By Naveed Siraj, Country Manager, Intel Pakistan
In the last decade, despite IT investments in the government and enterprise segments, majority of consumers in Pakistan remains deprived of affordable computers and internet access. Pakistan has one of the lowest PC & broadband penetration rates in the world.
Taking into account what we pay for computing & connectivity over a 3-year period of usage, recurring cost of broadband (i.e. the monthly service charges for broadband) is more than 60%. Our ownership cost as percentage of disposal income is one of the highest in the region.
It should not come as a surprise that the International Telecommunication Union (ITU) has ranked Pakistan at an abysmal 127th position among 155 countries in its global ICT Development Index report released in October 2012. Just to add, Pakistan went down by 2 points in ranking in 2012 where Pakistan is faltering in most computing & connectivity indicators. Red-tape and chronic lack of urgency continue to dent the country’s economic prospects. The world transitions to 4G and we are struggling with the 3G auction process.
Technology is allowing communities around the world to break from cycles of poverty by building skills needed to succeed in 21st century knowledge-based economy. IT-enabled learning tools are being integrated in classrooms to improve literacy and standards of education. IT-supported solutions are enhancing capability of healthcare workers to efficiently deliver primary care. Pervasive broadband is connecting communities and allowing citizens to participate in the democratic discourse.
The International Telecommunication Union (ITU), a UN agency, cites broadband as a key growth priority to enable positive economic and social change. World Bank studies indicate that 10 percentage point increase in high-speed internet connections boosts annual GDP growth by 1.38 percentage point. As our broadband installed base is less than 2%, a focused approach towards investment in high-performance broadband access will dramatically transform the economy.
For Pakistan to compete and succeed globally, government must set clear ICT goals in a coherent National IT & Broadband policy. Following must remain our top priority goals: We must commit to:
Increase PC and broadband penetration three times by 2015:
Neighboring countries have lowered tariff on PCs and have seen double-digit growth in IT adoption. Pakistan is one of the countries that have highest GST on Computers. Reducing GST will not only increase affordability of IT products but as computing usage increases, it will help government collect higher revenue as more citizens get connected with services delivered by the government. Allowing schools to avail tax-free purchase of PCs at the sales stage rather than import stage will transform the education landscape.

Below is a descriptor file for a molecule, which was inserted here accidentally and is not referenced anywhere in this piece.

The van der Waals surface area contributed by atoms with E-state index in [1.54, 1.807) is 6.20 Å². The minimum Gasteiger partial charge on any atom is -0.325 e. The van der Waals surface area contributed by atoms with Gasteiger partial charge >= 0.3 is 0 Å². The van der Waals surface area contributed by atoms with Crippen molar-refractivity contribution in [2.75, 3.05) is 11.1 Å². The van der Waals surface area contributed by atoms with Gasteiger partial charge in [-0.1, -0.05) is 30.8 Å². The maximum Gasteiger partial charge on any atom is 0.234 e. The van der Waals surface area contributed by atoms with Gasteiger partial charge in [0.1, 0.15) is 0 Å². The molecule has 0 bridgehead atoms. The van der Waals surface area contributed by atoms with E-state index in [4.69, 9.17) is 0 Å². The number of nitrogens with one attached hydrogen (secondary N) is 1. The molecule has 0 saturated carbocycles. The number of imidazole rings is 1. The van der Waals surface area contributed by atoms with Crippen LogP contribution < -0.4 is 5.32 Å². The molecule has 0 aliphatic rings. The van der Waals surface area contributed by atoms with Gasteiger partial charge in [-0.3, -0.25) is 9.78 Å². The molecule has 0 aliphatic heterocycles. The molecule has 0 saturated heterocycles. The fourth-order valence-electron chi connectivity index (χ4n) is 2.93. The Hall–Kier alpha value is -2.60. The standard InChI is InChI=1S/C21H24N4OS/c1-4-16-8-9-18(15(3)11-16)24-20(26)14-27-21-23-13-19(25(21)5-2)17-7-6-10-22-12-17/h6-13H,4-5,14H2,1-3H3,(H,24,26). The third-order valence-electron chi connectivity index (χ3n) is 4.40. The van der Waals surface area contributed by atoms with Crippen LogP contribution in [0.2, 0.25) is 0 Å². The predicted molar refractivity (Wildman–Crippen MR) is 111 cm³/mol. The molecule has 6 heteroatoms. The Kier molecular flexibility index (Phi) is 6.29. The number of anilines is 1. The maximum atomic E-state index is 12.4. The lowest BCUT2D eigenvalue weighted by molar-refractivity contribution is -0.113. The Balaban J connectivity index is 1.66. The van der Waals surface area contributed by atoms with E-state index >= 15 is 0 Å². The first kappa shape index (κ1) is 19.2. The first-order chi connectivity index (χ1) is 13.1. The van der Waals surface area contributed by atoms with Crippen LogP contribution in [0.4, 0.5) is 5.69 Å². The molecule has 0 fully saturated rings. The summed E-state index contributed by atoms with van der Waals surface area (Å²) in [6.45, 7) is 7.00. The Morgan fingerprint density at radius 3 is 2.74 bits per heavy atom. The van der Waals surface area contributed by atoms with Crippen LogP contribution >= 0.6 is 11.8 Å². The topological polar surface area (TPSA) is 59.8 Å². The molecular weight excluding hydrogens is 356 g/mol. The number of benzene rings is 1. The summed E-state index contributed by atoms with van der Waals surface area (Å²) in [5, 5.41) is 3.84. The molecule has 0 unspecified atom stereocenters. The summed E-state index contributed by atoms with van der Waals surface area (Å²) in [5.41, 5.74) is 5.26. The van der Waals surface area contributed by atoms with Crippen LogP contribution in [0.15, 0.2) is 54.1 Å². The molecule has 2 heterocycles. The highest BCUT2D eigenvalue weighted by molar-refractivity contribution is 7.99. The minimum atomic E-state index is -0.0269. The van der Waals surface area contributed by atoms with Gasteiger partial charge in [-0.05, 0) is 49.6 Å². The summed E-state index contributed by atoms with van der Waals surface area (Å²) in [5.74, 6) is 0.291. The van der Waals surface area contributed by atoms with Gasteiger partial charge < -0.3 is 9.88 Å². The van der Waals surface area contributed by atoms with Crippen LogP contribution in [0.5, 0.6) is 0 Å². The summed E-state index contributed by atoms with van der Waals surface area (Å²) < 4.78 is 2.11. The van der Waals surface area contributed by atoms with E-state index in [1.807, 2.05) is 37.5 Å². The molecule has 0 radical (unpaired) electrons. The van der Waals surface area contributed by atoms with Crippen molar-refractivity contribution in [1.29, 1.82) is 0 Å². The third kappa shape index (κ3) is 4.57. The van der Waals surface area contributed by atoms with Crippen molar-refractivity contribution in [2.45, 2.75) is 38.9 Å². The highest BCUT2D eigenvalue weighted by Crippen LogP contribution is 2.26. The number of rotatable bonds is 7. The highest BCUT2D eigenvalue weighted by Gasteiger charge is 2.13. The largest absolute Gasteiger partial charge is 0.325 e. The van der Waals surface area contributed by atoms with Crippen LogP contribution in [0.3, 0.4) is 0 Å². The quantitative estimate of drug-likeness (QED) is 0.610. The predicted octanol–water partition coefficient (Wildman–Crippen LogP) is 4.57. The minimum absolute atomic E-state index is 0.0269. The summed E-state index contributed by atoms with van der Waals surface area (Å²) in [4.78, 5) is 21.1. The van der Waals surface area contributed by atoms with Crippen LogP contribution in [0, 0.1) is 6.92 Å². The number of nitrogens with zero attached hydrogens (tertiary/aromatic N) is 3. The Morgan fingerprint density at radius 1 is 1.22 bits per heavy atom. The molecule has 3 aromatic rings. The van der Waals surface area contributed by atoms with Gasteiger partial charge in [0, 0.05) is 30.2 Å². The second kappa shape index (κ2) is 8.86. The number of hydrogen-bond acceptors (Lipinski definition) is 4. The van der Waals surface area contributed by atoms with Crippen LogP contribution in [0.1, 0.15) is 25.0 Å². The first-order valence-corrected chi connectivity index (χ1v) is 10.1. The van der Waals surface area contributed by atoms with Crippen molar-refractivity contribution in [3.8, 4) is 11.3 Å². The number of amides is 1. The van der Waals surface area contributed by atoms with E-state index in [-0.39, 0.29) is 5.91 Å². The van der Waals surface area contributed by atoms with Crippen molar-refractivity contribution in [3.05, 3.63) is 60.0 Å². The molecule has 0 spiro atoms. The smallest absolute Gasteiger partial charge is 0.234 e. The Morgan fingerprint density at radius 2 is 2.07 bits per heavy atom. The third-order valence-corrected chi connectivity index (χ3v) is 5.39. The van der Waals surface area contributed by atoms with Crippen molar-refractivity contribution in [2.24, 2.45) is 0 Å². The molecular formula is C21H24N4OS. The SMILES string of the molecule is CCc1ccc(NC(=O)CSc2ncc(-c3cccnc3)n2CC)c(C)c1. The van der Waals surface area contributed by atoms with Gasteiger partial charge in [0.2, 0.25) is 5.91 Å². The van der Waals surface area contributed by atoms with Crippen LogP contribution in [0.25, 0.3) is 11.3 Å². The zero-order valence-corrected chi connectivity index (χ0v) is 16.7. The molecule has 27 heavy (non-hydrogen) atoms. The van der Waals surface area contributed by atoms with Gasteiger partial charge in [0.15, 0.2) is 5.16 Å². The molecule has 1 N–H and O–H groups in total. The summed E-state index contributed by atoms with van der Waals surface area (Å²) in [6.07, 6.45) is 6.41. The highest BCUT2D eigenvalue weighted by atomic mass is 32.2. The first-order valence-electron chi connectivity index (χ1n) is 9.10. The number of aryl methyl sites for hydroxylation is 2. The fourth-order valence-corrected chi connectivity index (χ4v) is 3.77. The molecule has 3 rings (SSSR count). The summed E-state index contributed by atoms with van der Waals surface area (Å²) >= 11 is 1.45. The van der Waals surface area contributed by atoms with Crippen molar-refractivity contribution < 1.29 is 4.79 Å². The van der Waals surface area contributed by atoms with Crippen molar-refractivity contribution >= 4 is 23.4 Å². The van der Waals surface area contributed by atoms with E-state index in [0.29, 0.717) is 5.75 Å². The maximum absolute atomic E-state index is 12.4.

Universal access to computing & broadband:
Pakistan has made a significant start with Universal Service Fund to build communication infrastructure in our underserved communities. This program needs to aggressively accelerate growth of IT infrastructure in our rural communities through closer public private partnership. An IT industry representative on the USF board can add private sector voice to the program allowing for greater collaboration towards nation building.
One digitally literate person in every home:
Technology reaching the masses through government supported rural digital inclusion programs will positively impact rural income with access to weather forecasts, farming techniques, farm produce and market information. This will augment investments in rural services.
Promoting Broadband in rural Pakistan:
We must encourage broadband service providers to explore new products such as volume-capped pre-paid broadband doing away with time-cap to make broadband more affordable.
In the mid-90’s, our cellular penetration remained low as consumers only had an option of post-paid services. The cellphones remained limited to business use. When volume-based pre-paid cellular services were made commercially available, there was a massive increase in usage and investment in the telco infrastructure. Today, we stand at 65%+ cellular penetration. Therefore, we strongly believe that broadband adoption will rise from a paltry 1% if services providers cater to consumer affordability levels with innovative new pre-paid services.
Awareness programs targeting women empowerment:
Technology can provide avenues to women for generating income within the comfort of their homes. We must create awareness of web-based sales, linking them to monetized social-media. We must open a world of new opportunities for women empowering them with required knowledge and skills.
The key to success of the proposed National IT and Broadband policy is an inclusive approach where academia, the private sector and government collaborate towards a common goal of nation building. Achievement of higher levels of digital literacy will stem a further downward slide on ICT indicators while accelerating build-up of information highway to boost our national competitiveness.
Author is Country Manager of Intel Pakistan. He is working in Pakistan’s IT industry with an experience of over twenty years.